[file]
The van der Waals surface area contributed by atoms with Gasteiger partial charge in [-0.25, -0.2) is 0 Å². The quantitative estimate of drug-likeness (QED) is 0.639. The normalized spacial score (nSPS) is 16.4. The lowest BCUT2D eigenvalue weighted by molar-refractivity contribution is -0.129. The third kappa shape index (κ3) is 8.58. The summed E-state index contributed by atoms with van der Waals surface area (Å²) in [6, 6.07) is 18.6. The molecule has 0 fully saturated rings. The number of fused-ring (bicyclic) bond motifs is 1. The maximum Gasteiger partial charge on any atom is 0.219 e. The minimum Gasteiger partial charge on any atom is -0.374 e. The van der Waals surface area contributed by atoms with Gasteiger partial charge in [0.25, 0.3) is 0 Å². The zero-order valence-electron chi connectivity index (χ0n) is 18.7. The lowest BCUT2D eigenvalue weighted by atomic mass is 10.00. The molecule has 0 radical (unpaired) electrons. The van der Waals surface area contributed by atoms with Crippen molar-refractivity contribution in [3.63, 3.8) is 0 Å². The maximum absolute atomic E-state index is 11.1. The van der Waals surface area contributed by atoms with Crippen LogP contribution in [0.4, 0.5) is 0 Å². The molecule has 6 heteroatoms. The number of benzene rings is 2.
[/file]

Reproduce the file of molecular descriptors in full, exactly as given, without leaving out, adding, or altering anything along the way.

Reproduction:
The van der Waals surface area contributed by atoms with Gasteiger partial charge in [-0.25, -0.2) is 0 Å². The quantitative estimate of drug-likeness (QED) is 0.639. The normalized spacial score (nSPS) is 16.4. The lowest BCUT2D eigenvalue weighted by molar-refractivity contribution is -0.129. The third kappa shape index (κ3) is 8.58. The summed E-state index contributed by atoms with van der Waals surface area (Å²) in [6, 6.07) is 18.6. The molecule has 0 fully saturated rings. The number of fused-ring (bicyclic) bond motifs is 1. The maximum Gasteiger partial charge on any atom is 0.219 e. The minimum Gasteiger partial charge on any atom is -0.374 e. The van der Waals surface area contributed by atoms with Gasteiger partial charge in [0.25, 0.3) is 0 Å². The zero-order valence-electron chi connectivity index (χ0n) is 18.7. The lowest BCUT2D eigenvalue weighted by atomic mass is 10.00. The molecule has 0 radical (unpaired) electrons. The van der Waals surface area contributed by atoms with Crippen molar-refractivity contribution in [3.63, 3.8) is 0 Å². The maximum absolute atomic E-state index is 11.1. The van der Waals surface area contributed by atoms with Crippen LogP contribution in [0.4, 0.5) is 0 Å². The molecule has 6 heteroatoms. The number of benzene rings is 2.